With the belief that behavior is guided by a spirit (loa), gay males in Haitian Vodou are under the divine protection of Erzulie Freda, the spirit of love. And as a feminine sprit, gay males are allowed to imitate and worship her. And lesbians (madivins) are considered to be under the patronage of Erzulie Dantor, a fierce protector of women and children experiencing domestic violence. Erzulie Dantor is bisexual, but she prefers the company women.

At Rara Festivals, a yearly festival that begins following Carnival belongs to the peasant and urban poor of Haiti. The Rara bands come out of Vodou societies that have gay congregations where gay men are permitted to cross-dress with impunity.

It is my hope that the many conservative faith-based groups and organizations that are now part of Haiti's earthquake relief effort will not discriminate against Haiti's LGBTQ community as many of them did toward New Orleans's queer communities during Katrina.

And it is my hope they remember that engaging acts of goodwill are needed in the face of this natural disasters and they must be inclusive of all of God's people.

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Brad Bailey | January 28, 2010 5:32 PM

I read an article in the local Charleston City Paper relating to the question you pose in your commentary. The attitude of those donating time, money and manpower to the Haiti relief effort seems to be "meet needs first, proselytize after". This may or may not be the actual case.

If it was left up to the Salvation Army and groups like their ilk, the answer, sadly, is no.

The Salvation Army is the largest non-governmental provider of social services in North America. All of their aid is distributed based on need with no regard to a person's race, religion, or sexual orientation.

From the Salvation Army's Position Paper on Homosexuality:

[T]here is no scriptural support for demeaning or mistreating anyone for reason of his or her sexual orientation. The Salvation Army opposes any such abuse.

In keeping with these convictions, the services of The Salvation Army are available to all who qualify, without regard to sexual orientation.

As a member of a Salvation Army Emergency Disaster Services Team, I can state from personal experience that we don't even ask questions about religion or sexual orientation when in comes to giving aid in an emergency.

Granted that there are some members of the Salvation Army who harbour ill feelings about the LGBTQ community, who may be involved in aid work. Sadly their views may affect their work. They is not the whole Salvation Army. They are human beings affected by their prejudices. This will be the case in any organization. As an organization we strive to rise above the individuals who hate.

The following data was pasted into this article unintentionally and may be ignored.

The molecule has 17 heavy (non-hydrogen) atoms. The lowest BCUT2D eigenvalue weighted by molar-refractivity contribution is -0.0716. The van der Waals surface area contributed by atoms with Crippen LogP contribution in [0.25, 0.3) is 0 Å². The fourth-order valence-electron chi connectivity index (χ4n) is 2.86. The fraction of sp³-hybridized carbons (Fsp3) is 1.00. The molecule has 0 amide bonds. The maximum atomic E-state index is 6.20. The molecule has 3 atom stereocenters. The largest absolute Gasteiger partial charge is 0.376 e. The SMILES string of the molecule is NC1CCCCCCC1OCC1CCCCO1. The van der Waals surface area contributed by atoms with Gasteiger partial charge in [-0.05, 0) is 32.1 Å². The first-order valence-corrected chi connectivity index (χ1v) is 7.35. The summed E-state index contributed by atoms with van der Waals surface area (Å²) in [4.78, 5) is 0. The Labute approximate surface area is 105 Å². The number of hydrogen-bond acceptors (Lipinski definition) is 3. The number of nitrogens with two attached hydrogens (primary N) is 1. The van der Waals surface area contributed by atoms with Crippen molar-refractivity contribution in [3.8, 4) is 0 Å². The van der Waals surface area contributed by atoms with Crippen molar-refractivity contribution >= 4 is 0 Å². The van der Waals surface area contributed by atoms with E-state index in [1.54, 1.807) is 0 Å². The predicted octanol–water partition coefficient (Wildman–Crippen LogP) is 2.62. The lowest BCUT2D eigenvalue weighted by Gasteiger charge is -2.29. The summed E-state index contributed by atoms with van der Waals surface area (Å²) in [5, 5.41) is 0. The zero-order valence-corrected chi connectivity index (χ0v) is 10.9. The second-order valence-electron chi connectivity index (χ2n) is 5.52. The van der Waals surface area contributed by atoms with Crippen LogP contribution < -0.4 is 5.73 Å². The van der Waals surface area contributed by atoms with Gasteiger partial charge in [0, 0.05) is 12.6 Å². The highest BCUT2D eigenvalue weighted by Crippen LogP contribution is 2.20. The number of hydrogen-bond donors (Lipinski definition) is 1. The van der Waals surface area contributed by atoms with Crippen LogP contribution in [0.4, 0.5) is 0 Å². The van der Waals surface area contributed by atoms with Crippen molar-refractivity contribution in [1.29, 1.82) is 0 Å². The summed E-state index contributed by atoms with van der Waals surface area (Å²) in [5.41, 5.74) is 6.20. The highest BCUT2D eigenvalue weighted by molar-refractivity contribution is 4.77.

I call bullshit.

As someone who's sought the help of the Salvation Army only to be told that I could only be helped if I'd pray with them to remove the "temptation of homosexuality," I'd like to disagree. Since I refused to disown my partner (who was with me at the time) and he refused to disown me, we were turned away with absolutely no help whatsoever. We slept on the street that night in an alley next to a dumpster.

There are also plenty of people who've shared the same experience from all over the country. This is why there's the big push every year to get LGBT people not to give to the SA. There's even the fake dollar bills that you can print out and dump in the bucket instead.


I don't doubt that your story is true. If that was your experience of the Salvation Army I can only say that I am personally sorry that you were treated like that. Times are changing and the Salvation Army is working very hard to change with the times.

I can only speak to my personal experience with the Army. And I know that as a Salvationist and a human being, I would never turn away a person in need regardless of the gender, race, religion, or sexual orientation. I know that it sounds trite and contrived, but I do have many gay friends. All of my professional life has been spent in the entertainment industry. I have friends of all types that I dearly love. And no, I don't think any of them are going to hell. I think that my God is a bigger God than that.

The Salvation Army was one of the first NGOs on the ground in Haiti. It has currently been given the responsibility of caring for more than 20,000 people: Doctors and medics from the Salvation Army are treating more than 250 people per day: We are there, and we are doing good work.

Just for the record, the push to get people to stop donating to the Salvation Army Kettles is only hurting the communities were the funds are being raised. 100% of all money raised in Salvation Army kettles is returned to the community (some kettle workers are paid via funds raised). None of it goes to fund local Corps buildings, offices, or normal operations.